Homeland security is now paramount for the U.S. government, and right on cue, the FBI is campaigning to hire 900 new special agents this fiscal year.

Finding such a large number of people in nine months may seem rushed, particularly since the requirements for being an agent are stringent and the salary can pale in comparison to the money that is made in the private sector.

But the FBI claims recruiting almost 700 more agents than last year without compromising their notoriously strict hiring guidelines is not difficult.

"We will have more than enough applicants to meet our needs by September 30th," said FBI spokesman Paul Bresson.

The FBI isn't merely searching for good citizens to tote guns; it is hunting for individuals with highly specialized skills.

"The events on, and subsequent to, September 11, 2001 have resulted in a realignment of the FBI's resources to enhance its ability to address terrorism and homeland security," the agency stressed in a plea released in early January.

Highly sought skills include speaking foreign languages such as Farsi, Pashtu and Arabic and computer expertise to keep the agency in step with rapidly advancing technology.

"We're trying to widen the pool of those candidates who are not just competitive but extremely competitive in their disciplines," Bresson said. "We look at what are our needs and we advertise it and then we select from highly competitive pool of candidates."

There are 56 FBI field offices, each staffed with applicant coordinators who are the first connection for prospective agents.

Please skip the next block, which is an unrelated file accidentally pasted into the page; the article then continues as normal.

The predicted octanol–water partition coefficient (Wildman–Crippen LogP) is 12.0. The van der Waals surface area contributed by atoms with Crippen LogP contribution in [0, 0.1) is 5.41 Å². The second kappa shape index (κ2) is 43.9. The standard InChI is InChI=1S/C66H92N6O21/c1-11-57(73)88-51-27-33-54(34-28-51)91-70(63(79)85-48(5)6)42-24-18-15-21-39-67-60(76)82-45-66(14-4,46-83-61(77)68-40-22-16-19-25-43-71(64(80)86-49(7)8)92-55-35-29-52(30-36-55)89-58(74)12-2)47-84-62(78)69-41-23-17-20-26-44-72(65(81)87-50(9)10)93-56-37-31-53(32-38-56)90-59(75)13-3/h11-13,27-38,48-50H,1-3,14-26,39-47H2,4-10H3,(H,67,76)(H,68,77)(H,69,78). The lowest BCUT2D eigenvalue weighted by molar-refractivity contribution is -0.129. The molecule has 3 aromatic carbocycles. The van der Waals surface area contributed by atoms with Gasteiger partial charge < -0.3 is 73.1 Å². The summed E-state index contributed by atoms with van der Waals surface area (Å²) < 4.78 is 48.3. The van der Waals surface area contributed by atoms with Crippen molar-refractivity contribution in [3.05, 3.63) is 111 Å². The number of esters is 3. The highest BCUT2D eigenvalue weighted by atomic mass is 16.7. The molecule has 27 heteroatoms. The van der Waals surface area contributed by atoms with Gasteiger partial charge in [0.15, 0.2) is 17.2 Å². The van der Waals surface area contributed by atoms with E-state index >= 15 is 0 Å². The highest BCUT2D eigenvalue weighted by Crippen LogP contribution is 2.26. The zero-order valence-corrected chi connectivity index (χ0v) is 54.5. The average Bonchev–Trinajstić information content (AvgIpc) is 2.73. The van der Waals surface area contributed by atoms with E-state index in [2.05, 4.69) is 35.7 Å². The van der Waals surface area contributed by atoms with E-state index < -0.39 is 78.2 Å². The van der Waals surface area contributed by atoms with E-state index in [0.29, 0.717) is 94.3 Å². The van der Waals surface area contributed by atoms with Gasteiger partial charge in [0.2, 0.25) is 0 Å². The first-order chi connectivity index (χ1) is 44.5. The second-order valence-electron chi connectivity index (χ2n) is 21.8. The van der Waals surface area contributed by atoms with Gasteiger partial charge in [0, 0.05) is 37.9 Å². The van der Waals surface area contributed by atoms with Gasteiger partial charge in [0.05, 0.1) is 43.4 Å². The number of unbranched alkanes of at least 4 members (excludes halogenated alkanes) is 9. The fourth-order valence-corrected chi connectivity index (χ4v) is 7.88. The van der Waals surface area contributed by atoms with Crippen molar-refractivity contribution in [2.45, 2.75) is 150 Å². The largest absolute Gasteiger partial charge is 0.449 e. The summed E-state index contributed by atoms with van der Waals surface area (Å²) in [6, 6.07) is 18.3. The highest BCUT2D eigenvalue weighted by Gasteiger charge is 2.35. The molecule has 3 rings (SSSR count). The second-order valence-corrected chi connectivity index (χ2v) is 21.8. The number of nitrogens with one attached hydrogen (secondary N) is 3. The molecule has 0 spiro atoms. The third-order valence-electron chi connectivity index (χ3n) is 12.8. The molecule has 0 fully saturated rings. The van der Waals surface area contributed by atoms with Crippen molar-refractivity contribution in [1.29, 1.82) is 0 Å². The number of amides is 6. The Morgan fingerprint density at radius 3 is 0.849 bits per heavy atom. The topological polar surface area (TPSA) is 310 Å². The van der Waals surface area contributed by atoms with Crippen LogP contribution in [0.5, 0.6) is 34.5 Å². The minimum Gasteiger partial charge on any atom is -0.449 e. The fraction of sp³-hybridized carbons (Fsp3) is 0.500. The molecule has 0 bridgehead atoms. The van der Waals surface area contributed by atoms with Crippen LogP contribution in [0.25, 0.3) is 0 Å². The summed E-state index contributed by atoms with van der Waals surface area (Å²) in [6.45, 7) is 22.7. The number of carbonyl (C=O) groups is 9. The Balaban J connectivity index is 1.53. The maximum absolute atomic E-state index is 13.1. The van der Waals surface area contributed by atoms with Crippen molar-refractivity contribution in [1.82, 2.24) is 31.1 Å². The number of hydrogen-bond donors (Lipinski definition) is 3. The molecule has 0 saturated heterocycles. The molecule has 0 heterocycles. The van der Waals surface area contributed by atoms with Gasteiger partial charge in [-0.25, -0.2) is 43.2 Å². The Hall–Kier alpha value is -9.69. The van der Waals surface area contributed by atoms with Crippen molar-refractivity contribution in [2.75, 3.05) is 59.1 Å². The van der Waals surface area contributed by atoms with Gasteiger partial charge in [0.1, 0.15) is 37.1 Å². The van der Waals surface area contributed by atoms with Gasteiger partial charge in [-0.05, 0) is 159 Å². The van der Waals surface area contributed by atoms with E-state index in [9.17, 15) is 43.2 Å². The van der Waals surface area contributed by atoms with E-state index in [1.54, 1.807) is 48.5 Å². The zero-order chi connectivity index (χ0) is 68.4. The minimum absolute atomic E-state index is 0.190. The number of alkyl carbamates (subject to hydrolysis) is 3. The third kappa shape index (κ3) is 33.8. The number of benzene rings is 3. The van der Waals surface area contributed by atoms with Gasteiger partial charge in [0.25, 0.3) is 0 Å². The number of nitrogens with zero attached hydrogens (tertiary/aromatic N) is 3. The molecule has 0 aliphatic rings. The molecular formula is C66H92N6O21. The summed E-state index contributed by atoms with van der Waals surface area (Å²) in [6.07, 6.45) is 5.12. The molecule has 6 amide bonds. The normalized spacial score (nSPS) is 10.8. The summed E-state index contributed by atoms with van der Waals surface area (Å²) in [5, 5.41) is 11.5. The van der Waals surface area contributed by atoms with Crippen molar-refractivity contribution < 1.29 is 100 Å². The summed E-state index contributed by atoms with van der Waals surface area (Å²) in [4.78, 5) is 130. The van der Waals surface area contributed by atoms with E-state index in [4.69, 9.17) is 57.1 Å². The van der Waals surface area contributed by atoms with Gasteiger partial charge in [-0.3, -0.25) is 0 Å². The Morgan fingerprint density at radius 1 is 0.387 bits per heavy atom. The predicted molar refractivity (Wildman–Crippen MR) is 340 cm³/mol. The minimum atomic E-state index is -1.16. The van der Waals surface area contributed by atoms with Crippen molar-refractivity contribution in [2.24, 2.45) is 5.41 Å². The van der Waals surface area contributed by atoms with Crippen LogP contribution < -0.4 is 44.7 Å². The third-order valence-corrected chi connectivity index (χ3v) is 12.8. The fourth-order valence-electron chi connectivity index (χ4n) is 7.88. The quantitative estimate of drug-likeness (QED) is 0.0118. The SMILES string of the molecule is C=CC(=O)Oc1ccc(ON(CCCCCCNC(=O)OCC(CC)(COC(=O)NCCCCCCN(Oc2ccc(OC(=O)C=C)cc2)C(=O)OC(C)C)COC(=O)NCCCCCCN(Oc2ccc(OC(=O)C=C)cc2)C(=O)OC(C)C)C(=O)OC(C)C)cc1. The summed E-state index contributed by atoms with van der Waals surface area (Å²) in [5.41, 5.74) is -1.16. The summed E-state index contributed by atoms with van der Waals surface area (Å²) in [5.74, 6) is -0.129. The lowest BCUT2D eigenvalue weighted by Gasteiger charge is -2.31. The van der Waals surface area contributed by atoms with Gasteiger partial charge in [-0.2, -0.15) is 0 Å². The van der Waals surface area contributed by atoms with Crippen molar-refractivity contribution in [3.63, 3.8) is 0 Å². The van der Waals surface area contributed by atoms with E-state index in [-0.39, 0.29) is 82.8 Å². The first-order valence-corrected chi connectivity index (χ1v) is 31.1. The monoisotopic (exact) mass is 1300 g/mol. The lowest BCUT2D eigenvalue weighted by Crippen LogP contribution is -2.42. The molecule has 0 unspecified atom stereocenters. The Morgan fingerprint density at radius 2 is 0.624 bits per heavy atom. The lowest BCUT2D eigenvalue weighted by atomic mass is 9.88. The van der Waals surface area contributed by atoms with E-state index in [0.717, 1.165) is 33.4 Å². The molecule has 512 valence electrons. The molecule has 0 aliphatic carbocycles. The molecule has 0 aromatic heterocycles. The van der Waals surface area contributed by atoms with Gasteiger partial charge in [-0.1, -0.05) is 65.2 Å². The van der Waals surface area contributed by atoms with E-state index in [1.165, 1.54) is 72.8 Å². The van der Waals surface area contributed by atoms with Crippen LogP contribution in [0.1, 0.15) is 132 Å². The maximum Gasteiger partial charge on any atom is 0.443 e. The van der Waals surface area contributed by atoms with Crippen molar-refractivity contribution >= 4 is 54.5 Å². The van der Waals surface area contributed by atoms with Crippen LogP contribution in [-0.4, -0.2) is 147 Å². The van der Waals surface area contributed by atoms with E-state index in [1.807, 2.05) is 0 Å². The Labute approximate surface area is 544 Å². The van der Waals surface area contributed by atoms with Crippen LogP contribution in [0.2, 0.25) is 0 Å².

Annette Nowak, applicant coordinator for Los Angeles field office, said she receives at least twenty special agent applications every week.

"Since September 11th we've been inundated with special agent and language specialist applicants," she said. "We've received over 19,000 applications through the Web site just for language specialist positions."

Although agent applicants usually have military, law, or law enforcement backgrounds Nowak said she gets many applicants who have no law enforcement background at all.

"We're trying to recruit more agents with CPAs, computer science and engineering backgrounds," explained Nowak. "We're looking for more professional individuals…we're investigators, not just shoot 'em ups."

Although the FBI claims to be swamped with applications, Nowak said computer experts are few and far between.

"They don't tend to apply for jobs in law enforcement, they can make huge money in the computer industry," she said. "We have a computer crime squad that we really need people for."

New Jersey tax accountant Dan Fagan, 36, passed several phases of the application process and found it just as extensive as he anticipated.

"I wanted to join and do something with white collar crime," he said. "They made it pretty clear that if you're accepted as an agent you could be doing anything, and I didn't want to be out chasing drug dealers. I also would've taken quite a pay cut."

Special Agents receive a starting salary of $43,705 while in the 16-week training program at the FBI Academy. After graduating they earn salaries ranging from $53,743 to $58,335 depending upon the cost of living where they are assigned.

The FBI has about 50,000 applications on file nationwide, said Ross Rice, a spokesman for the Chicago FBI field office. The number of agents hired each year is determined by how many Congress approves, so accepted applications remain on file until space permits to move forward with them.

"The average time period from when the application is submitted to hiring is about a year — it's a lengthy and time consuming process," said Rice. "Hiring decisions are made in Washington; applicants are not just competing with a local pool, so we get the best and the brightest."

Finding 900 people who can pass an extensive background check and application process as well as be willing to observe heinous crime scenes, put themselves in harms way, be transferred to another office, and work long hours for lackluster pay doesn't seem to worry the FBI.

"We've always had more applicants than we can take," said Bresson.

"The level of intrigue for working for the FBI has only increased since September 11th, but we are not so much interested in hiring anyone out there as we are in finding people who bring specific skills to the table."